Americanah is Adichie’s third novel, and among other accolades, it was selected by the New York Times as one of the 10 Best Books in 2013 (Koziet 2015:98). The novel mainly explores the intersections of race and gender by narrating politics of representation for an African woman (Ifemelu) navigating a Eurocentric and patriarchal society. Americanah has flashback narrations of Ifemelu’s time in Nigeria which include her love story with Obinze and her admiration of Obinze’s mother. One of the things that strikes and fascinates Ifemelu is the rumour that her high school boyfriend and his mother’s move was a result of Obinze’s mother having fought with another professor at her previous university. Moreover, the assertiveness and confidence with which Obinze’s mother speaks assures Ifemelu that it is possible for a woman to not conform to some of the debasing standards that are set by the patriarchal status quo.

It can be deduced that some of the qualities that Ifemelu adores about Obinze’s mother may be attributed to the influence of her education and employment at a higher institution of learning, which is perceived as a platform representing progression and critical thinking. For instance, as compared to Ifemelu’s mother and some women, Obinze’s mother raises her child in a genderless manner for most of the time by moving beyond the boundaries of patriarchy, and as such, Obinze grows up to support female freedom. The aforementioned claim is seen in how he is attracted to Ifemelu’s confidence and rebellion while detesting his wife Kosi’s desire to always be likeable and adhere to patriarchal standards.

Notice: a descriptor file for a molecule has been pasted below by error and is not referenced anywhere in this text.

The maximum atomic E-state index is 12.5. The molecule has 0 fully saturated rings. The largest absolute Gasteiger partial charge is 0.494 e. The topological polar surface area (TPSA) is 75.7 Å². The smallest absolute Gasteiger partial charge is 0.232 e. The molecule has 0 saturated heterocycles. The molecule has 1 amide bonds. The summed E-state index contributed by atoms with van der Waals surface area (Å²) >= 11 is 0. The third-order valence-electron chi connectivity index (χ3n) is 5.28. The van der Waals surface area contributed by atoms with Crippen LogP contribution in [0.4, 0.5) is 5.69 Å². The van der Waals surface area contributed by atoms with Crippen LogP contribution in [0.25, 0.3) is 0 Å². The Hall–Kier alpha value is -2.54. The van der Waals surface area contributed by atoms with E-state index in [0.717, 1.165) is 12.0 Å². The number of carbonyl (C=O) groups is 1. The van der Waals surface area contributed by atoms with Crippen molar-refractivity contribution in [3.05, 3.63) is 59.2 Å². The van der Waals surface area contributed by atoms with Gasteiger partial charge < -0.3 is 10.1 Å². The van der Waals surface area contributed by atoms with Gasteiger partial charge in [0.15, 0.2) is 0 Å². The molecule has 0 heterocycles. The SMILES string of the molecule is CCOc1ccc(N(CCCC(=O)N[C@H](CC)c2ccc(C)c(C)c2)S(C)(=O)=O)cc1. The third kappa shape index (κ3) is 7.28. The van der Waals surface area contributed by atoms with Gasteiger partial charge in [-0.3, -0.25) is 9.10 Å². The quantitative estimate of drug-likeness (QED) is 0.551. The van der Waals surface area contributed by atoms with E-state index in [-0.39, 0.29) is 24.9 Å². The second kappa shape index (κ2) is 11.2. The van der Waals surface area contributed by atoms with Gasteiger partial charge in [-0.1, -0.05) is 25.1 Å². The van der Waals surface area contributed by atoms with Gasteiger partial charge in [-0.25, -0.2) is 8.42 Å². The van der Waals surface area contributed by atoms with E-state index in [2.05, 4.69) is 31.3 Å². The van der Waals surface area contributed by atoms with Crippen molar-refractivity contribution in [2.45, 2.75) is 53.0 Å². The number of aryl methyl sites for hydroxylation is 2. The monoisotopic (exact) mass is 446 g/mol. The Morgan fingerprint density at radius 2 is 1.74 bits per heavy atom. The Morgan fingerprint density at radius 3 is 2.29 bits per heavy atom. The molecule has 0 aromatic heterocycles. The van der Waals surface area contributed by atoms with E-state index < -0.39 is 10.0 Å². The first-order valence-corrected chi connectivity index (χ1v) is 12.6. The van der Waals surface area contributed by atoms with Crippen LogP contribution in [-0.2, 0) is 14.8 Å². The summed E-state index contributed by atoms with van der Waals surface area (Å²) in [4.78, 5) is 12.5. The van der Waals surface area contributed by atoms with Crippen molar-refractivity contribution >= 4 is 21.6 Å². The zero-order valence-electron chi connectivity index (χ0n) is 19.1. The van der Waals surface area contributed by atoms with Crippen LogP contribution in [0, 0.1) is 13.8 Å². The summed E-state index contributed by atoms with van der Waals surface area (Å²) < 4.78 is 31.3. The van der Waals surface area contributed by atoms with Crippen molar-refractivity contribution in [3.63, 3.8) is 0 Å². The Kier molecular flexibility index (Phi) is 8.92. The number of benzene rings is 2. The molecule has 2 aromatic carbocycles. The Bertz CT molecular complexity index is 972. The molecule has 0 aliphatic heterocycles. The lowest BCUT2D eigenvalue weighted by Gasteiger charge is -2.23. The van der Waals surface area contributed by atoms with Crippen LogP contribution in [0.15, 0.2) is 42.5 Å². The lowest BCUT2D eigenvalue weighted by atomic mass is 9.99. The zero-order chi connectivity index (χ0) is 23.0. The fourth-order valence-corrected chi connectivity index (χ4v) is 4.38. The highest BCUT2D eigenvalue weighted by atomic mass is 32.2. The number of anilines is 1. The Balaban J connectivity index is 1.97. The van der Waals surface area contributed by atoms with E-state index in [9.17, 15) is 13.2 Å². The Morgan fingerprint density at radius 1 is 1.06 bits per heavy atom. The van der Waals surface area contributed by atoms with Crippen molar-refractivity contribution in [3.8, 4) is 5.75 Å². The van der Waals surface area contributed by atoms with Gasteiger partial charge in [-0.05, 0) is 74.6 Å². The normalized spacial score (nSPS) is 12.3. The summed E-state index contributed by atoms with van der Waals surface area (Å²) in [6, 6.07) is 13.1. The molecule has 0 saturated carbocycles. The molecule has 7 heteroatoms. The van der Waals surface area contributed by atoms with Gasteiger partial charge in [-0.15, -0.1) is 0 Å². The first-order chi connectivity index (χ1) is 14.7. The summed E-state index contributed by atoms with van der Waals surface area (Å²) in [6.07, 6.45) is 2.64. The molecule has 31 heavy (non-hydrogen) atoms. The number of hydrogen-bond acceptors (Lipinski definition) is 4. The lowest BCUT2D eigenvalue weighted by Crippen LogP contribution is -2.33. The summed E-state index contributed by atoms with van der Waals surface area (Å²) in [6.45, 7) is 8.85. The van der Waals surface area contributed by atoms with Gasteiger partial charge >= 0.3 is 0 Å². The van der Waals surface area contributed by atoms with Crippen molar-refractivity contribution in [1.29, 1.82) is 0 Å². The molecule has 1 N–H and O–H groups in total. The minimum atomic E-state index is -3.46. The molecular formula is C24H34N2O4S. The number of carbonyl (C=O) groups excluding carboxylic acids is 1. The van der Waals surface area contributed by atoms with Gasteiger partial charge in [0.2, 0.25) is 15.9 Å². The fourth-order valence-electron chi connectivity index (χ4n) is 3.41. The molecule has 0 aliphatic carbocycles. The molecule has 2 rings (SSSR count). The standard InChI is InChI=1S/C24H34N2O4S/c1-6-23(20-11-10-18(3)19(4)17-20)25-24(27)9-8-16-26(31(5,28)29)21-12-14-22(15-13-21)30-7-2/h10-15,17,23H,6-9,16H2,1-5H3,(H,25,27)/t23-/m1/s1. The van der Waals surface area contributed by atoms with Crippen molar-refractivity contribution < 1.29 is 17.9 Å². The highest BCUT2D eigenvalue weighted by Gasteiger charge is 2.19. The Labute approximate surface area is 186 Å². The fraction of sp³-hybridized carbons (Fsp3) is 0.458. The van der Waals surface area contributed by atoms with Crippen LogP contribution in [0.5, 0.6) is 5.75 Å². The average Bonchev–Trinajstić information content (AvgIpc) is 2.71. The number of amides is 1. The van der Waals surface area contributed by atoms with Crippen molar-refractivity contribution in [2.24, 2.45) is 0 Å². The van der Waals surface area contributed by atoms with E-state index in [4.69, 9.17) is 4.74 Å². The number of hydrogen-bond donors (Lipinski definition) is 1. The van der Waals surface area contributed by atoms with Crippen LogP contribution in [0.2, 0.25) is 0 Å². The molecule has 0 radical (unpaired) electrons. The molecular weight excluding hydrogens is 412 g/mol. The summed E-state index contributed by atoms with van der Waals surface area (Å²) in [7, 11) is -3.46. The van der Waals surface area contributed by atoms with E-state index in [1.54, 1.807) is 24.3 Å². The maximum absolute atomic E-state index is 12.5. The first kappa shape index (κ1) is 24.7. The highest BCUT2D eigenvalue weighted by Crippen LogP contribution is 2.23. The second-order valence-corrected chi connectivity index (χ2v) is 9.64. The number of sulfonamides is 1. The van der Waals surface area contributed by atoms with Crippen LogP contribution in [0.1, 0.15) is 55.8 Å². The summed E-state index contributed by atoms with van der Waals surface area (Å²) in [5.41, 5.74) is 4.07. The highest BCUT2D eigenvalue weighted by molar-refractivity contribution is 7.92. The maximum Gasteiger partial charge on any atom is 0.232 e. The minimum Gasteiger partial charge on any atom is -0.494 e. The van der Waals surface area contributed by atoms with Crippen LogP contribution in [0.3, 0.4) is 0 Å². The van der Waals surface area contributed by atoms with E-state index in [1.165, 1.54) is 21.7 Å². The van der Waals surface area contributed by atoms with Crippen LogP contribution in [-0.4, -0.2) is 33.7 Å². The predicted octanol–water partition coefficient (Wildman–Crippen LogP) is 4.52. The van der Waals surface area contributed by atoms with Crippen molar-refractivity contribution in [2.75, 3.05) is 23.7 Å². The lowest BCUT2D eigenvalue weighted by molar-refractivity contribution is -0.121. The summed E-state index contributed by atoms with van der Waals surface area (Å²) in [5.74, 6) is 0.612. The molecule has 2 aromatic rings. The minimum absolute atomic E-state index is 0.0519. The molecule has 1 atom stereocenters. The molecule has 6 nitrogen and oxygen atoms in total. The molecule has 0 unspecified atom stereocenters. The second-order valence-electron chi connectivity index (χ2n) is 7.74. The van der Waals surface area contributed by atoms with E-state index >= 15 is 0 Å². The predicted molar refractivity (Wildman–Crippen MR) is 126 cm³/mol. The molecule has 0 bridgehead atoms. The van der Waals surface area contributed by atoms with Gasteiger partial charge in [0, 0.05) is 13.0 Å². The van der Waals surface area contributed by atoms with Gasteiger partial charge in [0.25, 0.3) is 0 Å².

Analysis and discussion of novels

Academia and the new woman